Let's start with as close to a direct comparison as possible. Both the signal-level and task-based BFM will capture the same information and propagate it to the Python testbench.
  • Signal-Level BFM: 85s (wallclock)
  • Task-Level BFM: 33s (wallclock)
Okay, so already we're looking pretty good. This performance increase is simply because the task-based BFM doesn't need to call the Python environment every cycle. 

Another way we can benefit is to use a higher-performance simulator. Icarus Verilog is interpreted, and supports a full event-driven simulation environment. Verilator has a much more restricted set of features (synthesizable Verilog only, limited signal-level access, etc), but is also much faster. It also doesn't currently support the signal-level access to the extent necessary to do a direct comparison between a task-based BFM and a signal-level BFM. So, how do we look here? I actually had to increase the simulation time to 100ms (10x longer) to get a meaningful reading.
  • Task-Level BFM: 18s (wallclock)
So, coupling a fast execution platform with an efficient integration mechanism definitely brings benefits!

Next Steps
So, where do we go from here? Well, please stay tuned for my next blog post to get more details on how create task-based BFMs using these features. I also have an active pull request (#1217) to get this support merged into Cocotb directly. Until then, you can always access the code here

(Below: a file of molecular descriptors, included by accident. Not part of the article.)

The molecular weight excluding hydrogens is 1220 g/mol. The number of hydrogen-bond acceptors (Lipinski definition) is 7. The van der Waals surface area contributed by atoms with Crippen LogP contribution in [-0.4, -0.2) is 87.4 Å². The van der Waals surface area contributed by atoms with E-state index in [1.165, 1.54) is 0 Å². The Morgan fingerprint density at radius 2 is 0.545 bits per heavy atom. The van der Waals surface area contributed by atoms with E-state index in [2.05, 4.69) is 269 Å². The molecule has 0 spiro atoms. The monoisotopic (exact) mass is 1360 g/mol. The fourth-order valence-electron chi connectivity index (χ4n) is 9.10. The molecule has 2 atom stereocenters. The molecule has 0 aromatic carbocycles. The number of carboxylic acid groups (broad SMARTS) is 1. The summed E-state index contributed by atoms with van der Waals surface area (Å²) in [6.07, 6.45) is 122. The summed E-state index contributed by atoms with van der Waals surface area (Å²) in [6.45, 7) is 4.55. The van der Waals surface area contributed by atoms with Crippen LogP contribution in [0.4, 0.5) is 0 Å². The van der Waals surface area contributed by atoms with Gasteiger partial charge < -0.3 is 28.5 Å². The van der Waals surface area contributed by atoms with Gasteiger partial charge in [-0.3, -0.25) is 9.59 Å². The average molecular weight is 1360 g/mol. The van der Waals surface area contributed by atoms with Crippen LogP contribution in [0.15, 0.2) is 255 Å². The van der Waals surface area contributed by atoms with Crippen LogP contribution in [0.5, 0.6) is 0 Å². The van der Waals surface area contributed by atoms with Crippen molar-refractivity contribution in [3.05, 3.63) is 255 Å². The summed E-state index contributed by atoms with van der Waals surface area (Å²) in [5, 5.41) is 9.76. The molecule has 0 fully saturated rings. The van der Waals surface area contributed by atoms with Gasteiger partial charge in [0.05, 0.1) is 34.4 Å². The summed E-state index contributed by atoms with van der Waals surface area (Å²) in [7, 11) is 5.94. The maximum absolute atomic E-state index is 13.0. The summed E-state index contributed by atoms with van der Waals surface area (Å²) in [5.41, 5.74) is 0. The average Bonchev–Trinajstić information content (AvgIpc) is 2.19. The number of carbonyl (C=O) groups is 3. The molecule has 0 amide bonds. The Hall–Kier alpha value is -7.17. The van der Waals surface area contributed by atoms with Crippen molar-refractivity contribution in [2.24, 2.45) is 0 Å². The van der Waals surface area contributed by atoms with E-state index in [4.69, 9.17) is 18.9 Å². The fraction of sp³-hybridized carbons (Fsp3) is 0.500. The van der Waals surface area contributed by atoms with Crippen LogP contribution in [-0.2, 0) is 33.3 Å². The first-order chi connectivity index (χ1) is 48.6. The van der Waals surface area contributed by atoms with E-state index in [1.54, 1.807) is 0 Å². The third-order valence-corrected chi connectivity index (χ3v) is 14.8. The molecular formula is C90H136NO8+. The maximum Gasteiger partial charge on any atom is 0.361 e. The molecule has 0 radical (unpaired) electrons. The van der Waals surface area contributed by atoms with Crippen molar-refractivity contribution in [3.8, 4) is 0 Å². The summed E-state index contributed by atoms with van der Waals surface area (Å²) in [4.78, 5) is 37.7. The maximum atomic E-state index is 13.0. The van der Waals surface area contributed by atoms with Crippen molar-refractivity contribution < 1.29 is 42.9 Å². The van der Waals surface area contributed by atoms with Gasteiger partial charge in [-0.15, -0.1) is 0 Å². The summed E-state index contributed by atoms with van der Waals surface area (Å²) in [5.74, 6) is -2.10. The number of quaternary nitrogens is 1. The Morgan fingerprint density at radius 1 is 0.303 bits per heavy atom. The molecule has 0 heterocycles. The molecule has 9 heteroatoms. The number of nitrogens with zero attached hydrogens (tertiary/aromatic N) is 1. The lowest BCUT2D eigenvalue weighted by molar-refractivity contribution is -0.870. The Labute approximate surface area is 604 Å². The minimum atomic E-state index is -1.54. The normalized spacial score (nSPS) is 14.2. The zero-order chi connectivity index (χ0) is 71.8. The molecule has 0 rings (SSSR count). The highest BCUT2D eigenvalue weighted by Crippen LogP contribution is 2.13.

The views and opinions expressed above are solely those of the author and do not represent those of my employer or any other party.

Saturday, July 27, 2019

Embedded Languages: The Space Between Language and API

We're all familiar with general-purpose programming language for capturing general algorithms, but there are also a sizeable group of domain-specific languages that exist to efficiently capture reasoning in a specific domain -- whether that's hardware design (Verilog, VHDL), database manipulations (SQL), or models at a high level of abstraction (UML/xtUML). These languages exist because the overhead is enormous for a domain expert to capture a problem in their given domain using a general-purpose programming language and APIs.

One of my favorite examples showing the motivation for domains-specific languages is spreadsheets. A spreadsheet is a language based around a namespace (table) where elements (cells) in the namespace are addressable by their coordinates, and whose values are represented by equations that may include references to other elements in the namespace. Just think how easy it is to setup a simple spreadsheet to do some what-if analysis, and how difficult it would be if you had to write a program to perform those calculations instead!

Simplistic though it may be, the spreadsheet perfectly captures the motivation behind domain-specific languages: focus on capturing the what of a given domain -- the key attributes, key relationships, and key operations -- and not on the how of the mechanics of how these elements would be represented in a general-purpose programming language. In short, a domain-specific language provides a user interface to complex algorithms phrased in familiar terms -- at least to someone knowledgeable in a that specific domain.